Americas

Travellers eagerly await reunions as US travel changes near

NEW YORK (NYTIMES) – Across America on Monday (Nov 8), airports expect to be filled with people reuniting with significant others, parents and friends from the 33 countries that have been prohibited from travelling directly to the US for more than 18 months.

Ms Luise Greve, 23, of Erlangen in Germany is among the travellers who bought the first flight that would get them to their loved ones’ side as soon as the White House announced that travel would open on Nov 8 to fully vaccinated visitors from previously banned countries.

Singapore is not one of the 33 countries affected by the travel ban.  

Under the new rules, fully vaccinated travellers will be allowed to enter the United States if they can show proof of Covid-19 vaccination and a negative coronavirus test taken within three calendar days of travel.

Unvaccinated Americans and children younger than 18 are exempt from the requirement but must take a coronavirus test within 24 hours of travel.

Ms Greve last saw her boyfriend in March 2020 – “just short of 600 days ago”, she noted – when she visited him for three weeks in Sedalia, Missouri.

The pair met in early 2019 when they were randomly assigned to be part of the same castle-building “guild” in Lords Mobile, a cooperative game they play on their phones.

About a week before she flew back to Germany during their March 2020 visit, the US suspended most travel from Europe. As the pandemic dragged on, her boyfriend, who is 20, could have visited her in Germany. But his job did not offer vacation days, and he could not afford to quit.

Ms Greve, who is a university student, had been planning to use a workaround utilised by many frustrated travellers during the pandemic and enter the US after spending two weeks in Canada.

But before she could do that, the White House announced that it would be lifting the travel ban. Once officials announced the date, she secured a flight from Nuremberg and arrived, after several layovers, in Kansas City, Missouri.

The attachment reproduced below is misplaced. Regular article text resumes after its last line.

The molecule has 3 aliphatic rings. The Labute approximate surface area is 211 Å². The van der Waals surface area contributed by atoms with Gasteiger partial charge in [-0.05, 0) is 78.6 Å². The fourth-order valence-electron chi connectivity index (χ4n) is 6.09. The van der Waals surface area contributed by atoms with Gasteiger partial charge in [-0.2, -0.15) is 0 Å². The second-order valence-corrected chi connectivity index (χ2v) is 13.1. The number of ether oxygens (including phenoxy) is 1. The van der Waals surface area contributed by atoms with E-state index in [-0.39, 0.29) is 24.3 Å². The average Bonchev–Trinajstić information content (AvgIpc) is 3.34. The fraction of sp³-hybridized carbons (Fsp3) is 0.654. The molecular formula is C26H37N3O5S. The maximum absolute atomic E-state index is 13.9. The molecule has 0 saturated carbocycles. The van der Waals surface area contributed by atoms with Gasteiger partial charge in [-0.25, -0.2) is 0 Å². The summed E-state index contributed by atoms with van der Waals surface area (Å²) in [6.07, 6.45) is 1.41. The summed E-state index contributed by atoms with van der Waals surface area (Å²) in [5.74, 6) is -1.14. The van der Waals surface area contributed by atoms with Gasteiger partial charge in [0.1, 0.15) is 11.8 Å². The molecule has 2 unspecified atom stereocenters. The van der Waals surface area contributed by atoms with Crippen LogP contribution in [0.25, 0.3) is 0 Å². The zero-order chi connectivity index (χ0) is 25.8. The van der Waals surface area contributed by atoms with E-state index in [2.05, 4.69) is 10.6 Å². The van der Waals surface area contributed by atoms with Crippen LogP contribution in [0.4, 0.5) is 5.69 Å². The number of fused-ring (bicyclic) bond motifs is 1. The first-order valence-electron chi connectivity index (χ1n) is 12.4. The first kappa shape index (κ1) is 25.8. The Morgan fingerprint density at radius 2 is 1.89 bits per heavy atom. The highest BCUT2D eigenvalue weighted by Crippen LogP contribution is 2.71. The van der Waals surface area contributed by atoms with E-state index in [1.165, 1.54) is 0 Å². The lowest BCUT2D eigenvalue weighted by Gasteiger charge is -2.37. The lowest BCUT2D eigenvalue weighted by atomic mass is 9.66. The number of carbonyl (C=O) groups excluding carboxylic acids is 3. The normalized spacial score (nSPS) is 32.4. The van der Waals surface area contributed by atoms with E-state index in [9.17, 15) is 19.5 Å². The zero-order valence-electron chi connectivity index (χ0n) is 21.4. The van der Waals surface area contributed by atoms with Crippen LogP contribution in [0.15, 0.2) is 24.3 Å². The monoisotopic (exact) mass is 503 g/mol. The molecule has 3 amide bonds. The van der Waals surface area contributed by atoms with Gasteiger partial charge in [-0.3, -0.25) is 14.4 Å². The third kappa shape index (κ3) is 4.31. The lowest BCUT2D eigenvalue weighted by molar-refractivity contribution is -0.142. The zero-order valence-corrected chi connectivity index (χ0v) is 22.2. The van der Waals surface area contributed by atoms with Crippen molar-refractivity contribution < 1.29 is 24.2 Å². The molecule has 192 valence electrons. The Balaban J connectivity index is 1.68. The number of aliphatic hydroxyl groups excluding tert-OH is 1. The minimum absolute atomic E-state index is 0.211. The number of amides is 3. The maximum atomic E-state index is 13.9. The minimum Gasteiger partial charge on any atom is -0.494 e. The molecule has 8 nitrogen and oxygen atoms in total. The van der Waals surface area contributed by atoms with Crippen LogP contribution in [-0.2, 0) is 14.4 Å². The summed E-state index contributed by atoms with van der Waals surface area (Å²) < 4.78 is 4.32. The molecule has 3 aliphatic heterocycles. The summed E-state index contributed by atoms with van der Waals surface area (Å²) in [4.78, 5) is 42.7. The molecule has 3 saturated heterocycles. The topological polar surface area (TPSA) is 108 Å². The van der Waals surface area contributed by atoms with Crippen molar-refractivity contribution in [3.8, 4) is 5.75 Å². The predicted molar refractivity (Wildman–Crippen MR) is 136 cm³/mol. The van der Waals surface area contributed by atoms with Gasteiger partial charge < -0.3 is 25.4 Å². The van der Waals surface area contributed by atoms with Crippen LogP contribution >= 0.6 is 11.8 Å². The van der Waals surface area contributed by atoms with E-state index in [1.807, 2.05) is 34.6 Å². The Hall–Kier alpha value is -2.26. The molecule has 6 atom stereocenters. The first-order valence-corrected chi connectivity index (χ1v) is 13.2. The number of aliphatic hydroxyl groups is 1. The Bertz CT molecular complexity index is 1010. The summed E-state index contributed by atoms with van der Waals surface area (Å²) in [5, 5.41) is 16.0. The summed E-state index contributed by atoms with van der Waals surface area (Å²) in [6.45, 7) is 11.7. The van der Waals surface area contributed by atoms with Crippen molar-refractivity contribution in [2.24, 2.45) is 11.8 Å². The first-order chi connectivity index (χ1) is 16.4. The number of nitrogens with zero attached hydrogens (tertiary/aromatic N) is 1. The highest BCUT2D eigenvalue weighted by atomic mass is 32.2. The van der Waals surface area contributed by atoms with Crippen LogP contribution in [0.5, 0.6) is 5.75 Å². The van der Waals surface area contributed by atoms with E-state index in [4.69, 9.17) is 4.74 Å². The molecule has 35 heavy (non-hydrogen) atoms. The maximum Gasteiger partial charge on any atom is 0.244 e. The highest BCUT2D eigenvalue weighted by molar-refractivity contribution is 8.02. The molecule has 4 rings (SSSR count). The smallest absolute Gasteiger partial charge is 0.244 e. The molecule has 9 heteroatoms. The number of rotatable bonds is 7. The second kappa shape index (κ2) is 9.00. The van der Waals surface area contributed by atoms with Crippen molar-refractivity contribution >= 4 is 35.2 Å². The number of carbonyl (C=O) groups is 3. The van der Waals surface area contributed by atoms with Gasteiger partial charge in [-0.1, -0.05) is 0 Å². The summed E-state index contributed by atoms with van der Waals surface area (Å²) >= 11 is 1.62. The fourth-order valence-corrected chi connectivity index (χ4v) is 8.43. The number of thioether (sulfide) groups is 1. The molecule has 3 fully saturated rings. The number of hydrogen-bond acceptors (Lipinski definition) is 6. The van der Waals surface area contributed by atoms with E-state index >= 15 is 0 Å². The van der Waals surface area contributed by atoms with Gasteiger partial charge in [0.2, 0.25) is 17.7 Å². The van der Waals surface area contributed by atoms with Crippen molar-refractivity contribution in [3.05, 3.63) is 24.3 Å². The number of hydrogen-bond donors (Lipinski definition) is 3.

Last Friday, ahead of her trip, she was excited but nervous. At check-in, she will have to show her proof of vaccination and a negative Covid-19 test result. She was not allowing herself to get her hopes up.

“I’m just worried things will go wrong because all through the pandemic, things went wrong,” she said. “Once I’m in Kansas City, I can breathe again after 1½ years.”

Ms Beatrice Fratini, 24, who lives about an hour from Venice, Italy, also expressed hesitation that her reunion with her American fiance would actually happen on Monday evening in Washington. The travel ban had traumatised her, she said.

“I’m excited, but I’m not going to believe it until I’m there,” she said.

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These long separations can put pressure on relationships, said Ms Giulia Polvara, who lives near Milan. Ms Polvara, 30, is travelling to the US on Saturday, the first day she has off work after the ban lifts.

Ms Polvara met her “special friend”, as she is calling him, in December when she was visiting her sister in New York City. They spent one intense week together.

She was supposed to visit him in early March 2020, but then the Lombardy region, one of the parts of Europe hit hard by the coronavirus, was on lockdown, meaning she could not even leave her town near Lake Como to get to the airport.

By the time Italy loosened its restrictions on Lombardy, the US had banned most visitors from Europe.

“There is so much building up to this event,” she said. “I’m very happy. I’m also scared of being underwhelmed or that he will be underwhelmed.”

The man she is travelling to see could not come to Europe because he is an Iranian living in New York City, and he was waiting for the US to issue his green card. The same week that the ban was lifted, his green card was issued, she said.

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